“Common salt consists of one proportion of sodium, 88, and two of chlorine 134; and the number representing it is 222” (Davy, H. 1840: 247)

The importance of this is that the knowledge that the salt used for preserving food is mainly sodium chloride, existed from the early 1800’s.

It was now possible to analyse the nature of sodium chloride and the other kind of salts that exist. The nature of the composition of salt that has been dissolved in water and the interaction between salt and meat and between salt and microorganisms such as bacteria that are present in meat.

It is possible to look at everything that make up sea salt and salt from inland springs and dry salt beds and we can begin to understand and appreciate the effect of salting meat and how it happens that it preserves the meat.

It was found that salt had other metals and compounds of a diverse, but consistent nature.  These other elements present in salt that we find naturally on earth, do they impact on the curing process at all?  And if so, how? (4)

As I have learned, answering these questions would be very important in order to improve the consistency and the quality of the bacon we cure.

It has been a very busy week-end. Martin took me around the old city.  I am excited to learn more about Livingston from his dad since I have heard that Livingston has seen many of the great salt beds and natural salt springs in Africa.  So much work has been done by scientists in Europe and America, in India and China.  Has there been any discovery in Africa that can help enhance our understanding of the effect of salt on curing in order to improve our processes and procedures and ultimately our products?

I am excited for the new week. Martin agreed to take me along when he is meeting with ship owners who buy their bacon. I hope to learn much from him. He has been trading with many of the Europeans who have moved into the north and central parts of Africa.

I continue to miss you guys. Keep my letters.  Read them often.  Work hard in school.  Help Ava around the house.

Warm greetings, with love!

Your Dad.

Bacon and the art of living Home Page


(1)  We have seen how pervasive the occurrence of nitrate is on earth.  One expect to find it in every natural salt spring, salt marsh, dry salt lake and in sea water.  “Some curing” will take place with almost any natural salt.  However, it has been shown that bacon that was produced with either no nitrites or nitrite levels of 15 ppm, “off-flavours were high and increase rapidly.  A significant reduction in off-flavours in pork during storage was observed when nitrites were added > 50 ppm.”  (Rahman, SM,  2007:  307)

Salt springs, analysed in South Africa contained as little as < 1 mg/ L of Nitrate (H)

This does not correlate with the statement by Smith and the American Encyclopedia about the fact that normal salt was equally successful in curing meat.

Adding salt enhance the flavour, but it also accelerate lipid oxidation, even at low levels of addition.  Lipid oxidation leads to off flavour development in meat that does not contain any nitrites.  Even a 0.5% addition of sodium chloride significantly increase lipid oxidation when added to restructured pork chops and pork sausage patties following freezer storage.  (Pearson, AM, et al, 1997:  269)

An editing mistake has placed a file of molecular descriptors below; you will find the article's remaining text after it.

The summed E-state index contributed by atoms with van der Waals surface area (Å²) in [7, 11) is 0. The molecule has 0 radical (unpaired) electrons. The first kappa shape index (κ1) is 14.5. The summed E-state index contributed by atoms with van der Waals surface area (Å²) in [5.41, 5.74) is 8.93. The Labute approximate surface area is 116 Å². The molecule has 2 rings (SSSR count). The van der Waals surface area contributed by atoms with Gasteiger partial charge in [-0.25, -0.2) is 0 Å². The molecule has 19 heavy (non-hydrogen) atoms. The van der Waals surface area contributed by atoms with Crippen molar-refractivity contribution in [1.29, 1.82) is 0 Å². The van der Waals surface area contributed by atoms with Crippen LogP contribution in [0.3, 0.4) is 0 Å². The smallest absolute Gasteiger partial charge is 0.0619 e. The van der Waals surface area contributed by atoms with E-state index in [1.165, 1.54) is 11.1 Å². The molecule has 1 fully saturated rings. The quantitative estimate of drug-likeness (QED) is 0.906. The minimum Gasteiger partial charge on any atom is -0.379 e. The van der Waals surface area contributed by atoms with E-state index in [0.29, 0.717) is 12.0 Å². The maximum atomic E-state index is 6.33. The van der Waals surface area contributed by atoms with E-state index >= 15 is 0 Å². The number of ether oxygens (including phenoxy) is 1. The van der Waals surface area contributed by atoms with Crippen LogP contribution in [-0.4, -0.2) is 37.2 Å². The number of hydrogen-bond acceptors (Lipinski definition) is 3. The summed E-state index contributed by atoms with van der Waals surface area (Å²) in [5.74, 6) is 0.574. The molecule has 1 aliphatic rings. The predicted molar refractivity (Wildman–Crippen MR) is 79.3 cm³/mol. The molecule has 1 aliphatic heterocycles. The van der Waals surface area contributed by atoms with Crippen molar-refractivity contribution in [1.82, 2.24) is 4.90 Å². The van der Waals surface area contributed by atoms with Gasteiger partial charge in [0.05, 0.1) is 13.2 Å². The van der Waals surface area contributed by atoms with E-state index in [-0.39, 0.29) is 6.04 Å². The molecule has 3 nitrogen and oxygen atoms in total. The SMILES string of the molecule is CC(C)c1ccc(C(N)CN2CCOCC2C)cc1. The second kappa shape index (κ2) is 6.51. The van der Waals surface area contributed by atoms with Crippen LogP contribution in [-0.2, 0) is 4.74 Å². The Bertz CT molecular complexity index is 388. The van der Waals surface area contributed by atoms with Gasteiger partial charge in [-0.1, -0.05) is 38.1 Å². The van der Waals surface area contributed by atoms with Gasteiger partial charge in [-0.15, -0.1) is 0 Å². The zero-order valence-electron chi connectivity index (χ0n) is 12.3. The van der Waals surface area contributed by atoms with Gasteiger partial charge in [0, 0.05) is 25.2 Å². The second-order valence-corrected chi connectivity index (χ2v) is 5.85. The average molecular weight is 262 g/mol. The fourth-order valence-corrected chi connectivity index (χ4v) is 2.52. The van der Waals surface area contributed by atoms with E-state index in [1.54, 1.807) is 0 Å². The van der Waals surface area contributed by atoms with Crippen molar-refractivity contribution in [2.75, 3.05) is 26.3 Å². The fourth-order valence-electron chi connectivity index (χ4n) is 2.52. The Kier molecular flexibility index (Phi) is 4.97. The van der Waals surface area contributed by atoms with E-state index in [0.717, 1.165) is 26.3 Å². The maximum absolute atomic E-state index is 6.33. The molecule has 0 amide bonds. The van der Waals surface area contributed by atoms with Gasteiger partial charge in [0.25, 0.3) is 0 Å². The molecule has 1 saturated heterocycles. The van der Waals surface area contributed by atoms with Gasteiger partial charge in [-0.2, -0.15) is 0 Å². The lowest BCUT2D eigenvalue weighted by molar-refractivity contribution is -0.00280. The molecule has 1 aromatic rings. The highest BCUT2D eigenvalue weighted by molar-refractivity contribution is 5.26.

(2) ‘The binomial name Homo neanderthalensis – extending the name “Neanderthal man” from the individual type specimen to the entire species – was first proposed by the Anglo-Irish geologist William King in 1864 and this had priority over the proposal put forward in 1866 by Ernst Haeckel, Homo stupidus. The practice of referring to “the Neanderthals” and “a Neanderthal” emerged in the popular literature of the 1920.” (Wikipedia. Neanderthal)

(3). Meat curing can be defined as the addition of salt to meat for the purpose of preservation. (Hui, YH, et al, 2001: 505)

(4)  It turns out that “food-grade salt of the highest purity should be used in meat curing practices.  Impurities such as metals (copper, iron, and chromium) found in natural salt beds, salt produced from salt springs or sea salt accelerate the development of lipid oxidation and concomitant rancidity in cured meats.  Although salt may be of very high purity, it nonetheless contributes to meat lipid oxidation.  Nitrite and phosphates, help retard this effect.” (Hui, YH, Wai-Kit Nip, Rogers, R.  2001:  492)



Davy, H. 1840. The Collected Works of Sir Humphry Davy …: Elements of chemical philosophy. Smith, Elder & Co.

Gouverneur Emerson . 1858. The American Farmer’s Encyclopedia. A O Moore.

Hui, YH, Wai-Kit Nip, Rogers, R. 2001. Meat Science and Applications. Marcel Dekker, Inc.

Krebs, RE. 2006. The History and Use of Earths Chemical Elements. Greenwood Press.

Laszlo, P. 1998. Salt, Grain of Life. Columbia University Press.

Pearson, AM, et al.  1997.  Healthy Production and Processing of Meat, Poultry and Fish Products, Volume 11.  Chapman & Hall

Rahman, SM.  2007.  Handbook of Food Preservation.  Second edition.  CRC Press.



Figure 1:

Figure 2:

Figure 3:

Figure 4:

Leave a Reply

Fill in your details below or click an icon to log in: Logo

You are commenting using your account. Log Out /  Change )

Google photo

You are commenting using your Google account. Log Out /  Change )

Twitter picture

You are commenting using your Twitter account. Log Out /  Change )

Facebook photo

You are commenting using your Facebook account. Log Out /  Change )

Connecting to %s

This site uses Akismet to reduce spam. Learn how your comment data is processed.